A good example of data integration powering knowledge discovery is NuMedii. Looking to integrate biomedical data from public and proprietary datasets as well as from scientific journals, NuMedii built a knowledge graph of more than 7 billion connected concepts from genomics, metabolomics, disease conditions, drug products and scientific literature. Thus, they were able to translate vast amounts of facts and research information into knowledge that speeds up the development of medicinal drugs and therapies.
Intelligent content reuse via data interoperability
Data interoperability is paramount for enterprises seeking to access, query and combine well-organised enterprise data to save time and resources. A knowledge graph built of data represented and accessed in a standard format in practice means a powerhouse for business information. Such an interconnected structure allows content and data to be communicated (exchanged) more easily and cost-efficiently across enterprise departments, apps, websites and any other channels.
Case in point, it was the development of a knowledge graph that allowed EUROMONEY to streamline the content produced daily by its 84 business units. Building a single, consolidated platform for creating and presenting content (and the data related to it), the company enabled content delivery, reuse and repurposing, and improved the navigation and the analytics of this content.
Smart data analytics for business insights
A knowledge graph can be analysed as any other network data structure. It can serve as a one-access point for the discovery and visualisation of data from multiple sources and thus reduce the time and cost for data analysis and the related tasks of semantic search, reporting and pattern finding.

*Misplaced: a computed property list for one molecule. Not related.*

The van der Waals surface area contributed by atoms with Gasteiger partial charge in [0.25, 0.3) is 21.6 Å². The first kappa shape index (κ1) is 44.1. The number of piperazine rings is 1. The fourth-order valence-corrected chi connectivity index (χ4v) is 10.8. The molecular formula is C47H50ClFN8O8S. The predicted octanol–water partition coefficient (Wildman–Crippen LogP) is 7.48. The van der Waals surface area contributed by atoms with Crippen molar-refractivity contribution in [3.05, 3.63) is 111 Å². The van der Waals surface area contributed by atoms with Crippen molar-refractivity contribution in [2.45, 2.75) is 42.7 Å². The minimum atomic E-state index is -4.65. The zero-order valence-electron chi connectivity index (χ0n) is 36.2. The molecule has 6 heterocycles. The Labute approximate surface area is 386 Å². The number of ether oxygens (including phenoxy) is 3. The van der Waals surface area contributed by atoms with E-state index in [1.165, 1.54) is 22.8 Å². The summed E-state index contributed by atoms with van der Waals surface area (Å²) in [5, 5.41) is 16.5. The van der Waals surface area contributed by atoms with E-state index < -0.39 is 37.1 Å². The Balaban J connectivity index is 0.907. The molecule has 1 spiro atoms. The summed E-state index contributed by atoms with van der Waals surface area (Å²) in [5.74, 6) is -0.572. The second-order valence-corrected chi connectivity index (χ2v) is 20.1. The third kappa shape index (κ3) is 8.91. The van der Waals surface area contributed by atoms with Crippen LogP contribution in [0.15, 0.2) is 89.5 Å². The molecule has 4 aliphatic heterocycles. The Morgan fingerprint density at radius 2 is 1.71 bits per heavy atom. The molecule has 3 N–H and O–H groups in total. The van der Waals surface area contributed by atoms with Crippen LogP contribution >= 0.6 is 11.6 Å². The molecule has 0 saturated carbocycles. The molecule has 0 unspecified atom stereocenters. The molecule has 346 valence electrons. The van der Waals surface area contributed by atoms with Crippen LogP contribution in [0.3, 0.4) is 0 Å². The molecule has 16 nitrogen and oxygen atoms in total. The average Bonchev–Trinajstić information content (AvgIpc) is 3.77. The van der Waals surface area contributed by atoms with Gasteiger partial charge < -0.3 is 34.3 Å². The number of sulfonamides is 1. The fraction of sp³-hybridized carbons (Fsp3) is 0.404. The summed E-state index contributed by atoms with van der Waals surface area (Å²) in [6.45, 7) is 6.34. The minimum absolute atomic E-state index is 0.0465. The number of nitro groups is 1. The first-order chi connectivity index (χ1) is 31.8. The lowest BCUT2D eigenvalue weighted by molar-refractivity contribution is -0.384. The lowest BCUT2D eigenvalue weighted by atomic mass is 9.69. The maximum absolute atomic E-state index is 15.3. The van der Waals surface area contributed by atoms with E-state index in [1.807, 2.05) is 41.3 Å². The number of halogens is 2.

For instance, JPMorgan rely on data from a knowledge graph, leveraging semantic technologies, to drive their day-to-day operations, generate business value and adhere to regulatory & compliance requirements. As Aftab Iqbal, vice president at JPMorgan Chase & Co, shares in his talk about leveraging knowledge graphs for a data-driven enterprise: ‘We exploit knowledge graph capabilities to answer: 1) What Data do I need? 2) What Data do we have? 3) Where does my Data come from? 4) Where should my Data come from? 5) What Data should be shared most?’
The Enterprise Knowledge Graph: An elevator pitch to takeaway
The value knowledge graphs bring to preserving and perusing corporate knowledge is a value added not only to the enterprises’ collective intelligence but also to the way we deal with data as a whole. Knowledge graphs play a vital role in today’s data-driven knowledge society by serving as a tool for orchestrating, accessing and translating information and content into insight. They break silos, enable the data reuse discovery and ultimately secure future-proof ways of turning data into knowledge and value.
Visit www.ontotext.com to find out more or contact the team
Become an ODI Member
- Agriculture and food
- Built environment and housing
- Data infrastructure
- Open standards and open APIs
- Peer networks
- Public service design
- Retail and consumer
- Skills and literacy
- Weather, energy and environment